We have previously held that the statutory "charging lien," section 12-5-119, C.R.S.1973, attaches immediately upon the obtainment of a judgment. The "charging lien" statute automatically gives the attorney a lien on the judgment to the extent of his reasonable fees, remaining due and unpaid, for professional services rendered in obtaining the judgment. Once a judgment is secured, as between attorney and client, nothing more need be done to cause the lien to be enforceable. However, before the lien can be enforced against third parties, notice must be given. Collins v. Thuringer, supra; Johnson v. McMillan, 13 Colo. 423, 22 P. 769 (1889); Boston and Colorado Smelting Co. v. Pless, 9 Colo. 112, 10 P. 652 (1885).

The principles established in connection with the "charging lien" apply equally well to "retaining liens." The statute provides that an "attorney has a lien for a general balance of compensation upon any papers of his client." This language can only be construed to mean that a lien attaches to the client's papers once an attorney has completed compensable work.

An attorney's ability to assert his lien can be waived or lost. Fillmore v. Wells, 10 Colo. 228, 15 P. 343 (1887). When an attorney is discharged or removed from a particular case for professional misconduct in the handling of his client's affairs, he has no right to assert a "retaining lien" as to that client's papers which are in his possession. First National Bank of Cincinnati v. Pepper, 454 F.2d 626 (2d Cir. 1972); Kent v. Baker, 31 Misc.2d 840, 221 N.Y.S.2d 471 (Sup.Ct.1961); In re Weitling, 266 N.Y. 184, 194 N.E. 401 (1935). Misconduct in a particular case, if suspension or disbarment is not involved, should not, however, result in the loss of an attorney's ability to assert his lien in other cases where professional misconduct is not involved. An attorney's loss of a "retaining lien" upon the files of clients who have received legal services which were rendered in a manner consistent with the high standards of the profession, would be an inordinate and unwarranted penalty.

A different result, however, is justified and required when an attorney is suspended or disbarred. The foundation of our profession is based upon honor, trust, and the highest standards of integrity. People v. Radinsky, 176 Colo. 357, 490 P.2d 951 (1971). It is our solemn duty to regulate the practice of law and to maintain the integrity of the profession by disciplining attorneys who indulge in practices inconsistent with the high ethical standards of our profession. People v. Radinsky, supra; People v. Buckles, 167 Colo. 64, 453 P.2d 404 (1968); see In re Bogart, 9 Cal. 3d 743, 108 Cal. Rptr. 815, 511 P.2d 1167 (1973).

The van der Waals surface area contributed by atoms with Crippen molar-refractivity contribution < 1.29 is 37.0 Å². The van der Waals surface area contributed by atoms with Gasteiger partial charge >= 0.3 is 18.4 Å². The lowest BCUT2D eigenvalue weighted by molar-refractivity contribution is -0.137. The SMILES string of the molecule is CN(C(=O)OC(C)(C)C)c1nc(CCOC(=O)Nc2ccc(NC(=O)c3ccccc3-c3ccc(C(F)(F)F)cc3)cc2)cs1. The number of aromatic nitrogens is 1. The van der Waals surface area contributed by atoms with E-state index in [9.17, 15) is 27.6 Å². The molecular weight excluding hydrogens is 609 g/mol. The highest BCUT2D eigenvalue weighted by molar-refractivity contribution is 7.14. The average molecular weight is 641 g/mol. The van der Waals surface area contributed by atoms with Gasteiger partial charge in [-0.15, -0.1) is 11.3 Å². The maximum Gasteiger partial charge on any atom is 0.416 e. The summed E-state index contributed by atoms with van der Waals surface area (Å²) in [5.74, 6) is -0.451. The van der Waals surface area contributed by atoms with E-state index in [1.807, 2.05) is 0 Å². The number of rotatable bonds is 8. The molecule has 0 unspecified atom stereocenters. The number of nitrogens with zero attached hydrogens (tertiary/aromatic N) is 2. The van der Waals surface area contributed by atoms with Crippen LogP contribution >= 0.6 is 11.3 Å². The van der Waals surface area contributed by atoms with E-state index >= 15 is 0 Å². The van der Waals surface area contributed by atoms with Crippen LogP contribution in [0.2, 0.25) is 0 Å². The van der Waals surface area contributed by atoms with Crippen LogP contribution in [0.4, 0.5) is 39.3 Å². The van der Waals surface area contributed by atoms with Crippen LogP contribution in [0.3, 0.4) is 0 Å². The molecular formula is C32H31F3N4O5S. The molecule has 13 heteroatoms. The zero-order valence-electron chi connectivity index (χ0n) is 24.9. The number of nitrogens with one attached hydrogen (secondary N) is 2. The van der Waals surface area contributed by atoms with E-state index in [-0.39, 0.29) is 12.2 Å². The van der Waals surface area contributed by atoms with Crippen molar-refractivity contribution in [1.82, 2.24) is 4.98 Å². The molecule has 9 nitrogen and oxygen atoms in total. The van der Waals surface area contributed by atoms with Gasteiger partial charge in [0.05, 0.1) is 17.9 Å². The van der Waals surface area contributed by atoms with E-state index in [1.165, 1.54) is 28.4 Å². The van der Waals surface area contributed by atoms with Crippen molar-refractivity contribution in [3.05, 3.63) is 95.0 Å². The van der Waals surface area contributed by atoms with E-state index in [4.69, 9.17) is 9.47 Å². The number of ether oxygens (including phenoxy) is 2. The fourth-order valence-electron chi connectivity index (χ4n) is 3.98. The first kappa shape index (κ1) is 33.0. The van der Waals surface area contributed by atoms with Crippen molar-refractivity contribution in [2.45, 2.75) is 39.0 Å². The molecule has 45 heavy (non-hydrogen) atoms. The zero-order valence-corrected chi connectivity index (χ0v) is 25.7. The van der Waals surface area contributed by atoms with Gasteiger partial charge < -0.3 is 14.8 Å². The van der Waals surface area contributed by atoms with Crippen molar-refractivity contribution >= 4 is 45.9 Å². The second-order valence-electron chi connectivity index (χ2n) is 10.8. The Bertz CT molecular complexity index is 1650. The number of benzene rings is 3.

An attorney who has been suspended or disbarred must take certain actions to protect the interests of his clients. C.R.C.P. 255 requires that a suspended or disbarred attorney must promptly notify all clients involved in "pending matters," C.R.C.P. 255(A), and those involved in "litigated or administrative proceedings," C.R.C.P. 255(B), of his suspension or disbarment and must advise them to seek legal advice and representation elsewhere. Additional duties which a suspended or disbarred attorney must fulfill are contained in the Code of Professional Responsibility to which Colorado attorneys are bound. C.R.C.P. 223. Disciplinary Rule (DR) 2-110(A)(2) of the Code provides that an attorney who withdraws from the representation of a client must deliver "to the client all papers and property to which the client is entitled." Moreover, DR 7-101(A)(3) contains a prohibition against intentionally prejudicing or damaging a client during the course of the professional relationship.

The thrust of our rules is that a suspended or disbarred attorney must take such actions as are necessary to insure that the interests of his active clients are not likely to suffer further injury as a result of the disciplinary action. The return of a client's files upon the client's request is essential to the protection of the client's *719 interests and rights. The attorney's ability to assert a "retaining lien" upon his client's files must yield to the interest of the client in a situation created by the attorney's serious misconduct which has resulted in suspension or disbarment. We hold that the statutory privilege afforded practicing attorneys to assert a "retaining lien" is, therefore, waived by conduct that results in suspension or disbarment. The release of a client's files, however, does not prejudice the attorney's right, if any, to assert any alleged claim he may have for unpaid fees or costs.

Accordingly, the respondent is ordered to relinquish the files of his former clients in accordance with the order of this court, and should he fail to do so, he will be required to show cause why he should not be punished for contempt of this court.